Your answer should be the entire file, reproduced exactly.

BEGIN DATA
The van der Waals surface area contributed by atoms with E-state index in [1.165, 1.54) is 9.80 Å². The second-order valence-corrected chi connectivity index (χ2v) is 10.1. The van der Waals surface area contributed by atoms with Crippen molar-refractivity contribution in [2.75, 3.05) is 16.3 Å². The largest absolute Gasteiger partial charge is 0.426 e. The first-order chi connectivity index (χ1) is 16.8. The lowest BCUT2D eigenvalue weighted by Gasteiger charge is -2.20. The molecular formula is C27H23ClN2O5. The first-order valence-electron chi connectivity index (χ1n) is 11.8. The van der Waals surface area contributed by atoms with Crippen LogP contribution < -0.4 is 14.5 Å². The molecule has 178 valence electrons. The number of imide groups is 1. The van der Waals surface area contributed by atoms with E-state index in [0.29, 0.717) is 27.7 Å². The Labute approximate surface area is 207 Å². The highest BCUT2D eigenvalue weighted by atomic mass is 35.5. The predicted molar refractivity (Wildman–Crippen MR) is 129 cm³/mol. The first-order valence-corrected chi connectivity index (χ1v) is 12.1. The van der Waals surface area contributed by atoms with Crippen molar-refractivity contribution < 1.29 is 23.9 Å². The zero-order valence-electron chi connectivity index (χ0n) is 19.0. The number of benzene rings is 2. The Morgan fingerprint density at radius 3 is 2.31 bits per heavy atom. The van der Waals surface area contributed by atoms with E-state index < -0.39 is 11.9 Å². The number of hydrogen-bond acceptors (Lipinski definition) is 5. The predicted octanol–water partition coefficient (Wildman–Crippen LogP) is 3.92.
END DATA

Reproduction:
The van der Waals surface area contributed by atoms with E-state index in [1.165, 1.54) is 9.80 Å². The second-order valence-corrected chi connectivity index (χ2v) is 10.1. The van der Waals surface area contributed by atoms with Crippen molar-refractivity contribution in [2.75, 3.05) is 16.3 Å². The largest absolute Gasteiger partial charge is 0.426 e. The first-order chi connectivity index (χ1) is 16.8. The lowest BCUT2D eigenvalue weighted by Gasteiger charge is -2.20. The molecular formula is C27H23ClN2O5. The first-order valence-electron chi connectivity index (χ1n) is 11.8. The van der Waals surface area contributed by atoms with Crippen LogP contribution < -0.4 is 14.5 Å². The molecule has 178 valence electrons. The number of imide groups is 1. The van der Waals surface area contributed by atoms with E-state index in [0.29, 0.717) is 27.7 Å². The Labute approximate surface area is 207 Å². The highest BCUT2D eigenvalue weighted by atomic mass is 35.5. The predicted molar refractivity (Wildman–Crippen MR) is 129 cm³/mol. The first-order valence-corrected chi connectivity index (χ1v) is 12.1. The van der Waals surface area contributed by atoms with Crippen molar-refractivity contribution < 1.29 is 23.9 Å². The zero-order valence-electron chi connectivity index (χ0n) is 19.0. The number of benzene rings is 2. The Morgan fingerprint density at radius 3 is 2.31 bits per heavy atom. The van der Waals surface area contributed by atoms with E-state index < -0.39 is 11.9 Å². The number of hydrogen-bond acceptors (Lipinski definition) is 5. The predicted octanol–water partition coefficient (Wildman–Crippen LogP) is 3.92.